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What Does Drama for Young Children Actually Involve?

As we near the opening day of our Weekend Activity Studio, I wanted to use this week’s blog to take a look at the role of Drama in the early years.


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The first thing I want to do is banish a misconception. When we say ‘drama for children’, many imagine dance routines to ‘Fame!’ or awkward Christmas shows where the main character forgets all their lines. This is not how we do drama in the Early Years.

I’ve been practicing drama for children for around a decade, and my key, driving force has always been ‘play’. Now, as you probably already know, actors, historically, have been called ‘players’, but how similar is an actor’s play to a child’s?

A few years ago, I was sat in the first class for a BA module in Theatre for Young Audiences. The room was full of students in their early twenties, many of whom hadn’t met before, but all serious about their budding careers in theatre and performance.

After the usual introductory presentation, the professor (the wonderful Helen Nicholson) divided the class into two, and simply told us to build forts. Within minutes, everything that could be - chairs, mats, coats and bags - had been repurposed into building materials, and war had broken out. While some tried to sneak past enemy lines to retrieve a particularly good chair, others were held hostage, and others still cooked up a tasty ‘meal’ before forgetting what they were doing as they chased the person who’d just stolen the roof.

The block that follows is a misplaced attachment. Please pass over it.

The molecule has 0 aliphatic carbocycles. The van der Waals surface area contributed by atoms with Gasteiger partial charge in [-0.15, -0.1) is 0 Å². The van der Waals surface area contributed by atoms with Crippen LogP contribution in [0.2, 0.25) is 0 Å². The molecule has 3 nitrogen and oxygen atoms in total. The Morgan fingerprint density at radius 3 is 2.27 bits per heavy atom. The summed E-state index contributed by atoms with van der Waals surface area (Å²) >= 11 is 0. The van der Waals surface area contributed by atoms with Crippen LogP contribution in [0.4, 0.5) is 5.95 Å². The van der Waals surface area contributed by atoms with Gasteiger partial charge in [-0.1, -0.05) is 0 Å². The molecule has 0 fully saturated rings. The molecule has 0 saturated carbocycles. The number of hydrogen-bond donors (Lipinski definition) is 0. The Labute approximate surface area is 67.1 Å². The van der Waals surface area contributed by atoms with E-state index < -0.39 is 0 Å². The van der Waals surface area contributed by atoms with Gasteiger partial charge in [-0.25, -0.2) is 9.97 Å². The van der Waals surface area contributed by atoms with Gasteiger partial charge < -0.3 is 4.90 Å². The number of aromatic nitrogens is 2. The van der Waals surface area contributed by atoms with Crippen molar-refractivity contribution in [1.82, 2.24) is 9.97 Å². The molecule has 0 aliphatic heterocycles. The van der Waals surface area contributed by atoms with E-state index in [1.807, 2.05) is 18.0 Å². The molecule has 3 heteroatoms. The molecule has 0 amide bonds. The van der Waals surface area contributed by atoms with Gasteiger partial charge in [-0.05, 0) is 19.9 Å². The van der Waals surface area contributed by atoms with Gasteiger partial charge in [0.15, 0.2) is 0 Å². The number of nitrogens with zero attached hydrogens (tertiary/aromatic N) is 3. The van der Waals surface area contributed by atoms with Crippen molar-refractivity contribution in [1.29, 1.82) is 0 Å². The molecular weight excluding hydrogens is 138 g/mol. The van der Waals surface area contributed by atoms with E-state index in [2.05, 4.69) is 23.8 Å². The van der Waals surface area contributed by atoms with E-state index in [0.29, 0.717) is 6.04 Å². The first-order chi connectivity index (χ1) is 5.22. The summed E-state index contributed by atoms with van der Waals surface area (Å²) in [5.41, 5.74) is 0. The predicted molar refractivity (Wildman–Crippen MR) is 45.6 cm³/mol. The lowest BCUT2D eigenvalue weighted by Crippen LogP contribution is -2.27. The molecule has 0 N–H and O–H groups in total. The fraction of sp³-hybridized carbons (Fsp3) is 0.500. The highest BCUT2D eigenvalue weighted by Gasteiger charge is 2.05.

Actors and theatre practitioners, by trade, play every day. Maria Montessori said that ‘play is the work of the child’ - well it’s the work of the drama practitioner, too. So, a good children’s drama teacher will be able to guide the imaginative and creative play so important to young children, teaching them skills and lessons in a wide range of subjects through organic, child-oriented methods.

So, this begs the question: what skills can drama teach young children?

  • Life practice

Let’s start with the very thing that makes drama and imaginative play so special. In drama, children get the opportunity to try out pretend situations - either that they have not had the opportunity to experience yet, or that are fairly new to them. Whether it’s something as simple as going to the shops, or as complicated as asserting your own boundaries, dramatic play allows children to test out their thoughts, feelings and reactions. This is all whilst staying in the safe world of the pretend, where you can decide to stop at any moment. This can, then, make those situations - or similar ones - feel a little less daunting when they occur in real life.

  • Language skills

During drama sessions, we regularly encourage children to take on roles - often as adults. Research into imaginative play has revealed that, often, while playing as an adult, children use language more advanced than they would in daily life, as they practice these strange new words in the safe world of the pretend.

  • Emotion regulation and empathy